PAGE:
On Monday (29 February), the European Commission published further information on Privacy Shield, the new mechanism proposed by the Commission and the United States to legitimise transfers of personal data to the United states.

What has been published?

The documents published by the Commission include a Communication from the Commission to the European Parliament and Council, correspondence from the US Secretary of Commerce and the Commission’s draft adequacy decision.

The draft adequacy decision is a key step in the process for Privacy Shield becoming a valid means for transferring personal data to the United States. A transfer of personal data outside the EEA will not be unlawful under the eighth data protection principle where it has been made pursuant to a mechanism in respect of which the European Commission has made a finding of adequacy.

Unsurprisingly, the draft adequacy decision concludes that Privacy Shield is indeed adequate for the purposes of the eighth data protection principle.

The Commission goes to particular lengths to explain why it considers Privacy Shield to be more robust than Safe Harbor. The draft decision contains no less than 129 recitals to explain how Privacy Shield addresses the concerns expressed by the European Court of Justice in the Schrems ruling, which declared that the Commission’s adequacy decision in respect of Safe Harbor was invalid.

Perhaps presumptuously, recital 128 (in square brackets) references the Article 29 Working Party’s “favourable opinion on the adequate level of protection provided by the United States for personal data transferred under the EU-U.S. Privacy Shield”.

What will change under Privacy Shield?

Whilst Privacy Shield maintains the self-certification approach of Safe Harbor, there are a number of changes intended to better protect the personal data of EU citizens and give those citizens redress for misprocessing.

The key differences under Privacy Shield are summarised in our previous blogpost. These include:

  • enhanced supervision and oversight of compliance with the Privacy Shield principles by US organisations;
  • new tiered rights of redress against US organisations, including a right to make a direct complaint, the ability to make a complaint through the individual’s national data protection authority, an alternative dispute resolution mechanism and a final point of escalation to the Privacy Shield Panel, which can issue binding decisions;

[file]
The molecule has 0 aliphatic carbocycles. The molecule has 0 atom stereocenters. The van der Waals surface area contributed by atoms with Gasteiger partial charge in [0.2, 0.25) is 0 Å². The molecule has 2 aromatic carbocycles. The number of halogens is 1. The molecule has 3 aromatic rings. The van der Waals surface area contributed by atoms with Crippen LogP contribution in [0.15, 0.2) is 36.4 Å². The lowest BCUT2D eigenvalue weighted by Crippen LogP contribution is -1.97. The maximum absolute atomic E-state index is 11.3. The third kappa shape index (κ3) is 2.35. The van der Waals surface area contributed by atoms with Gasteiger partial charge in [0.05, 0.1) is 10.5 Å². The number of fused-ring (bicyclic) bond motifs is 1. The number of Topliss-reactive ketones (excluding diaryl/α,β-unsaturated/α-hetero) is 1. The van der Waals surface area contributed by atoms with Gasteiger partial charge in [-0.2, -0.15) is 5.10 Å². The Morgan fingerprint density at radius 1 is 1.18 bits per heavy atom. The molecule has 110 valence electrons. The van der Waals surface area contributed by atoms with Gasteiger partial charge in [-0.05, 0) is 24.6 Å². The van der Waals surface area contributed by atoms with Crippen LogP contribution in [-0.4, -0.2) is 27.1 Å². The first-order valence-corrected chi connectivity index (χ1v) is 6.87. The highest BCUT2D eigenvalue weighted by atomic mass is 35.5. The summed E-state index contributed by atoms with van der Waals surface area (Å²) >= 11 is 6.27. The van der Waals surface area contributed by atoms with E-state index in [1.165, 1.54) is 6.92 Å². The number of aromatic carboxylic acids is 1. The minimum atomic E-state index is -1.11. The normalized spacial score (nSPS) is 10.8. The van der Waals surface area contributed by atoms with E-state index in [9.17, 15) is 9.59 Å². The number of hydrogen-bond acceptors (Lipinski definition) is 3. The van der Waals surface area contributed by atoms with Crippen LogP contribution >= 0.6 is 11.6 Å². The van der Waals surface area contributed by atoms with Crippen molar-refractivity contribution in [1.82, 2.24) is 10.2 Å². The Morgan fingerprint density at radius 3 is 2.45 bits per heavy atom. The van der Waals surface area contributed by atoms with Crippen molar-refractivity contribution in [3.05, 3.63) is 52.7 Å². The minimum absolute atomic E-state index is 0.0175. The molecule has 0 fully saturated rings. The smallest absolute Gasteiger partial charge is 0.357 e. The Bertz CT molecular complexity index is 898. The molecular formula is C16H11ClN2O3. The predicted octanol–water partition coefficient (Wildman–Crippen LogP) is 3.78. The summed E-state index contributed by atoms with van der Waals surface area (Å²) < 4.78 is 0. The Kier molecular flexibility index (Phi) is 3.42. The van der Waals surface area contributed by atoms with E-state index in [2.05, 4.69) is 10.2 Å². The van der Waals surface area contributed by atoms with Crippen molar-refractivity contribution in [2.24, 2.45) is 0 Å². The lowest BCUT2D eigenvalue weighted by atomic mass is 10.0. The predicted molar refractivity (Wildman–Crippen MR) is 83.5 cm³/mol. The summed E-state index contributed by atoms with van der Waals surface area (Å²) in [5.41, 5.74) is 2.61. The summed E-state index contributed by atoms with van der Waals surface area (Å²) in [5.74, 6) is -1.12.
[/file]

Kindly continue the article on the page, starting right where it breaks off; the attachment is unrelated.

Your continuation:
• written assurances from the US government that access by national security agencies will be subject to clear limitations, safeguards and oversight, and the establishment of an independent ombudsperson to investigate complaints;
  • a new mechanism to monitor the functioning of Privacy Shield (including the adherence to the commitments and assurances given in relation to access to data for law enforcement and national security purposes.

For organisations in the European Union, Privacy Shield would operate in much the same way as Safe Harbor – provided that a US data importer is listed on the Privacy Shield register, organisations can rely upon that as the lawful basis for transferring personal data to that entity.

What happens next for Privacy Shield?

The Privacy Shield proposals must go through a number of steps before there is formal adoption. The proposals will be reviewed by the European Parliament and a committee of representatives of EU member states. The Article 29 Working Party (WP29) and European European Data Protection Supervisor will also provide their opinion.

The WP29 gave a cautious welcome to the Commission’s 2 February announcement that it had reached political agreement with the US on Privacy Shield, but said that it will need to scrutinise the detail – in particular in relation to the effectiveness of the commitments and assurances on government surveillance (the issue at the heart of the CJEU’s decision in Schrems.

Now that the legal texts have been provided, the 29WP and the European Data Protection Supervisor can begin their reviews. The 29WP expects to provide its views next month. It is also expected that the 29WP will give a view on the validity of binding corporate rules and standard contractual clauses for US data transfers.

Should we be taking any action now?

Meantime, organisations that currently export personal data to the US should note the UK Information Commissioner’s most recent update. whilst the ICO has said that it will not be expediting Safe Harbor complaints pending , it will be adopting a risk based approach to complaints. As such, organisations should ensure that they fully understand where they are making international data transfers, the risks to data subjects, and the legal basis for those transfers.